Universities have stood as beacons of respect for truth, of reason and civility in the pursuit of truth, and of the idea that a good life can only rest on a foundation of these principles.
Let us, therefore, take this moment to celebrate Columbia and all of our colleagues in universities all across the world.
Now, I want to say a few words about you—about being a student and graduating at this particular moment. There is no getting around the fact that this has been an astoundingly difficult period in which to be a student, and you have suffered. Yet, it is also true that you have endured and responded to these challenges. Much of life is anticipating and preparing for adversity. Often we have only a vague sense of what it might be like. To have struggled through, and ultimately overcome adversity on this scale is, in a way, an educational miracle. Extremes in life are no longer abstractions to you. You have met them, learned about life, and succeeded where you could.
As students, you know that we learn both by study and by experience. In both, we learn best in cases of extremes. What we study is most often fashioned in the context of extremes. Shakespeare’s plays (one example of many I could give) are not about usual times; they are about crises. And so it is across the intellectual spectrum, whether in the study of disease or of legal cases. In extremes, human nature and life are fully revealed, everything is more vivid and clear. Little is left to the imagination because what we need to know is right there before us to grasp, to absorb, and to comprehend.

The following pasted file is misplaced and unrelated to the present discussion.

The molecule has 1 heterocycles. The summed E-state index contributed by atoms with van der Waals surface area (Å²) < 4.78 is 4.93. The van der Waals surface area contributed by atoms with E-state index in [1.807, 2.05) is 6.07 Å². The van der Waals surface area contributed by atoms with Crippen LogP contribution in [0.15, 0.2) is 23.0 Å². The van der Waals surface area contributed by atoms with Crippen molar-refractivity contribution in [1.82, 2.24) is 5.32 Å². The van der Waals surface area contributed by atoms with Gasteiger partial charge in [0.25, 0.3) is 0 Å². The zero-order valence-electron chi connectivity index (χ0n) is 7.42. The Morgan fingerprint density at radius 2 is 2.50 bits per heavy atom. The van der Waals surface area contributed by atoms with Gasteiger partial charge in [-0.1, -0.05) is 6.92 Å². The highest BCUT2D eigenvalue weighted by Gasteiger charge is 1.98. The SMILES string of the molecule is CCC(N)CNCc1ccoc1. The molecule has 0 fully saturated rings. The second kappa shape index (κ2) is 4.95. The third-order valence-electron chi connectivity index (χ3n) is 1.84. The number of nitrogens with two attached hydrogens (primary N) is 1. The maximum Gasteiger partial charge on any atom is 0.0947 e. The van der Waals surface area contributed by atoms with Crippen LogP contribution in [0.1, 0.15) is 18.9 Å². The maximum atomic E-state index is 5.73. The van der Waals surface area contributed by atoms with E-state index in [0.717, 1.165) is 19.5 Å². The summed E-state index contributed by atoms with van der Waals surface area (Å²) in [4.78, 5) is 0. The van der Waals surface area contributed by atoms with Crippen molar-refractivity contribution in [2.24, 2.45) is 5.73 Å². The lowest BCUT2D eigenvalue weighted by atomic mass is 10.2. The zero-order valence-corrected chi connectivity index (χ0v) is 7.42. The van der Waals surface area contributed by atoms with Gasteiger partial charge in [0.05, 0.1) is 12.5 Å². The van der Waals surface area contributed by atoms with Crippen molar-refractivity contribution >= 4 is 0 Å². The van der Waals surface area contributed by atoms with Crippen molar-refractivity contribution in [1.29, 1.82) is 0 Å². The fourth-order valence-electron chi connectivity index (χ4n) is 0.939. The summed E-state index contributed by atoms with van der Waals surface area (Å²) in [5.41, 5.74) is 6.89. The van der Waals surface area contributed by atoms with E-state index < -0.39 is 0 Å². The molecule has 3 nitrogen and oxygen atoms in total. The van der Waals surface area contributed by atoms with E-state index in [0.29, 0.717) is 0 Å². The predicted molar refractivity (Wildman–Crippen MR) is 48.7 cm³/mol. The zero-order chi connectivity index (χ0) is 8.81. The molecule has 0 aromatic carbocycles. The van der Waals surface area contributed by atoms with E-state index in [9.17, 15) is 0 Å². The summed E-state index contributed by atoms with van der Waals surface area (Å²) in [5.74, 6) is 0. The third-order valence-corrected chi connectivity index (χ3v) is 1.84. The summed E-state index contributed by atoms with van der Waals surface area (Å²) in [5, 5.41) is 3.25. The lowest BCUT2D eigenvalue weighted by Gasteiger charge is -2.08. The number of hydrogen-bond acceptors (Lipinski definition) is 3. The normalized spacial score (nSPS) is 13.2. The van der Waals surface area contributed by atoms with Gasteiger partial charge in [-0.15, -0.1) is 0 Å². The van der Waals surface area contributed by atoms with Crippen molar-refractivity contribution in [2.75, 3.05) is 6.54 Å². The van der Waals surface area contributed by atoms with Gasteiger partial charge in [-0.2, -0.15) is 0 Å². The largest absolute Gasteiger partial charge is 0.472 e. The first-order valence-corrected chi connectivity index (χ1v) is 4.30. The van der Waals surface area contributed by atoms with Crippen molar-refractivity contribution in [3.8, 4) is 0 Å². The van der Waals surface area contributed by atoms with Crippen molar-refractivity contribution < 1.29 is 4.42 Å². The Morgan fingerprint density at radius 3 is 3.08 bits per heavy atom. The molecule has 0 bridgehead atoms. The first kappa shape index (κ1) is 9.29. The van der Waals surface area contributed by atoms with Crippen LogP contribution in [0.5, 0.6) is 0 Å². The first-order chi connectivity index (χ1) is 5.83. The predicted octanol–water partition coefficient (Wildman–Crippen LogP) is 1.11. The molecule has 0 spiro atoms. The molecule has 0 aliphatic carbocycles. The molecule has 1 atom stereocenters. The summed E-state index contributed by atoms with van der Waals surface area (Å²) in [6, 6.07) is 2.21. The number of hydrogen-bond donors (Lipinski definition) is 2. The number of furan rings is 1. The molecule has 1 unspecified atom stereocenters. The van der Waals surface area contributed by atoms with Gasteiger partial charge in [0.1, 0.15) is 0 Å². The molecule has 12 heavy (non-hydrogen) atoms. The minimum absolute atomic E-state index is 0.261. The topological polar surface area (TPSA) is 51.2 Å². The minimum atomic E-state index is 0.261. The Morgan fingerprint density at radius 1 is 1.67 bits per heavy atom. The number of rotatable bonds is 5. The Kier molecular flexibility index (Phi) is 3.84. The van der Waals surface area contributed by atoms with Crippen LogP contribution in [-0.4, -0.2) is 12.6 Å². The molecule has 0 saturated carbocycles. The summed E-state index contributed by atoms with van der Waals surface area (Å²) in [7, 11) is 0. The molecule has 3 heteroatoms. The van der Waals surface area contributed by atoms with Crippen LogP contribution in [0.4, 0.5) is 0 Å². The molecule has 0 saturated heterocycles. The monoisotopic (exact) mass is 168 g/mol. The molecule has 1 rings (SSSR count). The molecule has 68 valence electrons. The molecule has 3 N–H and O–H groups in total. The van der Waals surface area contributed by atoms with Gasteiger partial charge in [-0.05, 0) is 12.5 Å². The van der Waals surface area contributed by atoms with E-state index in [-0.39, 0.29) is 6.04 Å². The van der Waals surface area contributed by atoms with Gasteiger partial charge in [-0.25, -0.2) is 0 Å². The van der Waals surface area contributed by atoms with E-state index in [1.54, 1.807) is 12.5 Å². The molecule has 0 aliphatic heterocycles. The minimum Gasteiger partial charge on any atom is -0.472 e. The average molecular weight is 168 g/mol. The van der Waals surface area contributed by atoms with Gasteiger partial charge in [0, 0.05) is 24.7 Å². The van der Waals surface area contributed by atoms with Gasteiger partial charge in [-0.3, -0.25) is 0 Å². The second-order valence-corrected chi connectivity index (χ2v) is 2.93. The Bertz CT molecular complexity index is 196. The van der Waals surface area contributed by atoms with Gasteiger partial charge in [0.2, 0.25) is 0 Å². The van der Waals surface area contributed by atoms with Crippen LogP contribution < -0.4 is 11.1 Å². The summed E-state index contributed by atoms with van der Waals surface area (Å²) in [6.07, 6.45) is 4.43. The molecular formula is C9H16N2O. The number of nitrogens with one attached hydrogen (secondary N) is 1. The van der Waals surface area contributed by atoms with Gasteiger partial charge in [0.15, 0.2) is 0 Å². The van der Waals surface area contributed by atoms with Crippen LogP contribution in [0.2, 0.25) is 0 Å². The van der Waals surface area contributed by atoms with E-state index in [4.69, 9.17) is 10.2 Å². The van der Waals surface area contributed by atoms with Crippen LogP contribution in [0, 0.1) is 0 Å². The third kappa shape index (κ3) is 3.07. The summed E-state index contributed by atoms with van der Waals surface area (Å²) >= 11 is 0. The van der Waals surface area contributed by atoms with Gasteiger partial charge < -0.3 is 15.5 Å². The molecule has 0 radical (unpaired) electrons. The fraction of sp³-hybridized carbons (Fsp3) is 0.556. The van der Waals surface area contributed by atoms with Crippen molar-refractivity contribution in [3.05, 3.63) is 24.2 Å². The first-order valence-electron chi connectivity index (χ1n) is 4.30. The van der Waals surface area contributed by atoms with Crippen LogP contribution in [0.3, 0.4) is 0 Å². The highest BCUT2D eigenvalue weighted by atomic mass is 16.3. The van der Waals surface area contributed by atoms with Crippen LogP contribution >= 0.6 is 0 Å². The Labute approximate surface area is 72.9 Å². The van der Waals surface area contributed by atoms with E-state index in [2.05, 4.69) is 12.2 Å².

In law, there is a famous saying that “hard cases make bad law.” With law, as with life, we seek stability, and, when things are hard, they are complex and difficult to resolve in our minds. Hence, law from hard cases is inherently unstable. But life is different. We need and want to understand everything in its full complexity. That is the central and defining ambition of a university: to be able to hold everything, even ideas that are contradictory, in your mind simultaneously. When you are learning in times of extremes, that is what you get. So, hard cases may make bad law, but hard times make sharp minds.
All your life you will draw upon and learn from the experiences you have just had. The period of time around 1968 was revolutionary in many respects, like today. I cannot tell you how many times I have said, “I graduated from college and came to Columbia in 1968,” and that statement reflects my sense of having been part of meaningful and historic experiences. I am sure you will do the same, saying, “I graduated from Columbia in 2021,” and, you, and everyone else, will know what that means. It is profound.
It will, to be sure, take time for the meaning and significance of this experience to reveal itself. Give it time, be patient, and let the power of reflection and enlightenment take hold.
We as an institution must do the same. Just as the Columbia Class of 2021 will become a singular identity for all of you, you as a class will leave your unique mark on us, as well. With the power of reflection and enlightenment, Columbia and all of us attached to it will adapt, evolve, and grow. And your place in our history will forever be sacrosanct.
Thank you and congratulations to you the Class of 2021.